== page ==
Original Research ARTICLE
A Long-Term Efficacy Trial of a Live, Attenuated Salmonella Typhimurium Vaccine in Layer Hens
- School of Animal and Veterinary Sciences, University of Adelaide, Adelaide, SA, Australia
Salmonella remains one of the most common causes of bacterial foodborne gastrointestinal disease in humans. Raw eggs or food items containing undercooked eggs are frequently identified as the source of Salmonella. Salmonella Typhimurium contamination of table eggs most commonly occurs when they are laid in a contaminated environment. Several control strategies, including vaccination, are widely used to mitigate the total Salmonella load. It is unclear, however, whether live attenuated Salmonella vaccines are efficacious over the life span of a layer hen. Live attenuated Salmonella vaccines have been favored due to their ability to illicit a strong humoral immune response. The lifespan of a layer hen ranges between 60 and 80 weeks and the long term efficacy of attenuated vaccine strains has not been investigated. In this study, commercial brown layer chicks were vaccinated at day old, 6 weeks of age, and again at 10 weeks of age with the Bioproperties VaxsafeTM STM1 aroA mutant vaccine. Birds were challenged at 18 weeks of age with Salmonella Typhimurium DT9 (MLVA 03 15 08 11 550). Feces and eggs were monitored for S. Typhimurium for 40 weeks post-infection. Birds produced a strong immune response following the final dose which was administered intramuscularly. The serum antibody response to S. Typhimurium DT9 infection did not differ between challenged groups. Fecal shedding and egg contamination was highly variable and did not differ significantly between vaccinated and unvaccinated birds that had been challenged with S. Typhimurium DT9. Total bacterial load in feces was quantified using qPCR. No significant difference was detected between unvaccinated and vaccinated birds after challenge.
Foodborne salmonellosis is often epidemiologically linked with the consumption of Salmonella contaminated eggs or products containing raw or under cooked eggs (Threlfall et al., 2014). Salmonella contamination of eggs can occur through both vertical and horizontal mechanisms. Vertical transmission is primarily associated with Salmonella Enteritidis (S. Enteritidis) and occurs when the bacteria infects the oviduct of a hen subsequently contaminating egg internal contents during development (Gantois et al., 2009). Vertical transmission of other serovars including Salmonella Typhimurium (S. Typhimurium) has been documented but to a much lesser extent than S. Enteritidis (Keller et al., 1997; Okamura et al., 2001; Gast et al., 2011, 2013). Horizontal contamination occurs when an egg contacts a contaminated environment (Gantois et al., 2009). Bacteria can then adhere to the surface of the egg and migrate into eggshell pores (Gantois et al., 2009) or form biofilms on the shell surface (Pande et al., 2016b) representing a risk for downstream contamination of food items. In Australia, S. Enteritidis is not endemic on commercial poultry farms (OzFoodNet Working Group, 2015), thus, S. Typhimurium contamination of the layer hen farm environment represents an important public health issue.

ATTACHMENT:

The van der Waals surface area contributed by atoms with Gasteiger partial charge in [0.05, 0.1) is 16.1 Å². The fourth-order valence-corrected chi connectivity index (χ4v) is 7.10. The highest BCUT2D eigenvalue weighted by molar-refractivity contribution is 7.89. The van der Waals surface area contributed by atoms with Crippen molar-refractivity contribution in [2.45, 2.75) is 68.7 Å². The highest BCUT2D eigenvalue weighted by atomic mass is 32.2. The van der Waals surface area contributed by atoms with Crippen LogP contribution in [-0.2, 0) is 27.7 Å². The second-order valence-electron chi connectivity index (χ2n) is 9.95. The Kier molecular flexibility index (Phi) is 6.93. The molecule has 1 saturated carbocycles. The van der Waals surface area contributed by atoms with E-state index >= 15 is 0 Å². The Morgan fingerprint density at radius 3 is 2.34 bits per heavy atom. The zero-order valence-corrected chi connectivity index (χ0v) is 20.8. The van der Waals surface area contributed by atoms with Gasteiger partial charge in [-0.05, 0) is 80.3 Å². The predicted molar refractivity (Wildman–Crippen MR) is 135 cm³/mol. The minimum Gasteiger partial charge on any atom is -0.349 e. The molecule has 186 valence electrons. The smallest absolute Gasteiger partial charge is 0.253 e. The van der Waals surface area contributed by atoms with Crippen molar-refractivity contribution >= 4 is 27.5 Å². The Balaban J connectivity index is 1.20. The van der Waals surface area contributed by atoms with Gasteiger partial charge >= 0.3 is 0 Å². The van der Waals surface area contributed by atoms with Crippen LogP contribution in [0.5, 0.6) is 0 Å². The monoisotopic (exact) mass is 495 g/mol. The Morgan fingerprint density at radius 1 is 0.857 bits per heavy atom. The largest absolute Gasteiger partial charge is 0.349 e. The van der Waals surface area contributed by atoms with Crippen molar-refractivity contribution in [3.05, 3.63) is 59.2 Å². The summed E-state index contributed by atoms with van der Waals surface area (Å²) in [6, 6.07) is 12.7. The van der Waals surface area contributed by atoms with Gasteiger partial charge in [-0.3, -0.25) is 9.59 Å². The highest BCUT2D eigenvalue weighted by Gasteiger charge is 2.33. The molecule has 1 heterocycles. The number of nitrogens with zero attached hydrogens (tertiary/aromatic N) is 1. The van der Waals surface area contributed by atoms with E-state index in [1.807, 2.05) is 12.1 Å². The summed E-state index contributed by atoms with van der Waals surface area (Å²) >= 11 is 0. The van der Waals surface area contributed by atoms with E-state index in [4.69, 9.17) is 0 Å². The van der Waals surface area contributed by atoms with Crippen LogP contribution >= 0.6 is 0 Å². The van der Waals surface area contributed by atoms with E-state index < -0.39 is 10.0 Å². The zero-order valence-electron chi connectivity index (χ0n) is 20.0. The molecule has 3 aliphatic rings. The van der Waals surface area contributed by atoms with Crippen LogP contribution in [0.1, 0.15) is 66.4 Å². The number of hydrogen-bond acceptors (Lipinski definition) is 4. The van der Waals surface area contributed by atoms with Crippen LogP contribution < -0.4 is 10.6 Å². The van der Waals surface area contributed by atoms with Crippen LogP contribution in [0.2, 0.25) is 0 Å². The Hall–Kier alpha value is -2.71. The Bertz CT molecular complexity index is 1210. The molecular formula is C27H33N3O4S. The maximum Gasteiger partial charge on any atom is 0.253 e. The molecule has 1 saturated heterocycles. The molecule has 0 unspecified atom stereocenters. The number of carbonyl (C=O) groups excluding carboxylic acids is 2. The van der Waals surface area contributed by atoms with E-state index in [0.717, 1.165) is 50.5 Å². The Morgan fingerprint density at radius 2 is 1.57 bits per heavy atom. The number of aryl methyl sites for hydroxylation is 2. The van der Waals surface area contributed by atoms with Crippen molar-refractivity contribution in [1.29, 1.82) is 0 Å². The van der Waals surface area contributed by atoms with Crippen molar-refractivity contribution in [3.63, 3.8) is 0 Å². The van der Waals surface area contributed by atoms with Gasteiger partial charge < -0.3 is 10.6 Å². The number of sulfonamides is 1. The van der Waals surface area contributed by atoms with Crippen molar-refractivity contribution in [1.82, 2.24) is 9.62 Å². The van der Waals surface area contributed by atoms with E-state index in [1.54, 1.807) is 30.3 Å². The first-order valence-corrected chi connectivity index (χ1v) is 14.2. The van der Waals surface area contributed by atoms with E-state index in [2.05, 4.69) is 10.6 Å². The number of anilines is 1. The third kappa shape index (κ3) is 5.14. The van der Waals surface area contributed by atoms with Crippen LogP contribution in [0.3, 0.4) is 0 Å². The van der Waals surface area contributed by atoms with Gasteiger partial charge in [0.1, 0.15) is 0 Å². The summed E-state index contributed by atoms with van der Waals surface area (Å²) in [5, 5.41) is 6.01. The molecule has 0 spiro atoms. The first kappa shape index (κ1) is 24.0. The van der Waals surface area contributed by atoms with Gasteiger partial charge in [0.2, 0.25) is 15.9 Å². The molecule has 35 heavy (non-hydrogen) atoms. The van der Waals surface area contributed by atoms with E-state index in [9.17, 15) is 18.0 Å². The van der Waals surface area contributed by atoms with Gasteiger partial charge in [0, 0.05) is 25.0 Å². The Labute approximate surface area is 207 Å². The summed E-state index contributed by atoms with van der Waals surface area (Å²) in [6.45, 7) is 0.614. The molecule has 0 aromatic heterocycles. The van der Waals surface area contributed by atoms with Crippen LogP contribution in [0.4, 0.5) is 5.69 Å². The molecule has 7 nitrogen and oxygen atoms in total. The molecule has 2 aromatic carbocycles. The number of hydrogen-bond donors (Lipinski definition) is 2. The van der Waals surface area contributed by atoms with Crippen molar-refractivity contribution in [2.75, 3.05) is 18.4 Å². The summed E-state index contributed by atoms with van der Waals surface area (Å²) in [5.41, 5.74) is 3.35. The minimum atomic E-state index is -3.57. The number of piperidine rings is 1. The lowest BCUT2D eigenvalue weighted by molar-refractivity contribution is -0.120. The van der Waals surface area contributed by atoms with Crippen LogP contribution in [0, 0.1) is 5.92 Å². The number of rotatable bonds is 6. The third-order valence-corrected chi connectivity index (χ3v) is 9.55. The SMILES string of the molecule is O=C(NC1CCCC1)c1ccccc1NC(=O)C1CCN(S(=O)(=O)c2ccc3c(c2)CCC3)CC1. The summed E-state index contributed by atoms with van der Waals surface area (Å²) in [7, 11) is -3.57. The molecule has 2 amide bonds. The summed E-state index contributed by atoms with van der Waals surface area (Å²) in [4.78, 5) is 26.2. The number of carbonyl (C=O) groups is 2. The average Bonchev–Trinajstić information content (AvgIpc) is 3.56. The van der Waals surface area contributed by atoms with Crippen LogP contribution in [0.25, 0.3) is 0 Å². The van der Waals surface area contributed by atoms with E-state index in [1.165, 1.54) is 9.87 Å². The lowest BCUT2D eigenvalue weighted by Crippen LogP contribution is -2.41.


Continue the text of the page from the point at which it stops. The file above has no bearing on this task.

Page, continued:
The oral-fecal route of transmission is the primary mechanism through which layer hens become infected with S. Typhimurium on farm. Non-typhoidal Salmonella infection is often asymptomatic for adult birds and ultimately, the bacteria establish persistence and are continuously shed in feces (Pande et al., 2016a). Chronic shedding over the course of the productive life span of a layer hen can lead to a build-up of the bacteria in the shed environment. Bacterial titres as high as 105 colony forming units (CFU) on eggshells collected from cage front have previously been observed (Gole et al., 2014).
Many on farm control measures such as strict farm biosecurity as well as routine chemical decontamination of farm equipment are widely employed to limit Salmonella contamination of eggs (De Cort et al., 2017). Methods to limit or prevent gastrointestinal colonization of hens are also commonly used and include the addition of organic acids to feed and water, use of probiotics and competitive exclusion products as well as vaccination (De Cort et al., 2017). Vaccination in combination with other control methods is viewed globally as an important strategy to reduce Salmonella in poultry, ultimately mitigating the foodborne risk of human disease (Desin et al., 2013). In the United Kingdom, a widespread vaccination program for layer hens has been associated with reducing human infection with S. Enteritidis (Cogan and Humphrey, 2003).
Several live attenuated vaccines are available worldwide for use in poultry. To date, the use of live attenuated vaccines has been favored because they elicit both cell mediated and humoral immune responses that provide protective immunity (Desin et al., 2013). Deletion of the metabolic gene, aroA, in S. Typhimurium, attenuated the virulence of this strain in mice and conferred protection upon challenge with a wild-type strain (Hoiseth and Stocker, 1981). Since, then several attenuated deletion mutant S. Typhimurium strains have been developed with the aim of reducing Salmonella shedding in poultry birds. Depending on the mutant bacterial strain, varying degrees of effectiveness have been observed (Barrow et al., 1990; Alderton et al., 1991; Hassan and Curtiss, 1997; Tan et al., 1997; Groves et al., 2011). These efficacy studies have largely focussed on the stimulation of a host immune response and changes in prevalence of the challenge strain. For a vaccine to be highly successful in a layer hen environment, it should also reduce the total bacterial load shed in feces, thus reducing the overall abundance of Salmonella in the environment in which eggs are laid. Furthermore, few studies in layer hens have trialed the effectiveness of live, attenuated vaccine strains over a commercially relevant period (Hassan and Curtiss, 1997; Groves et al., 2016).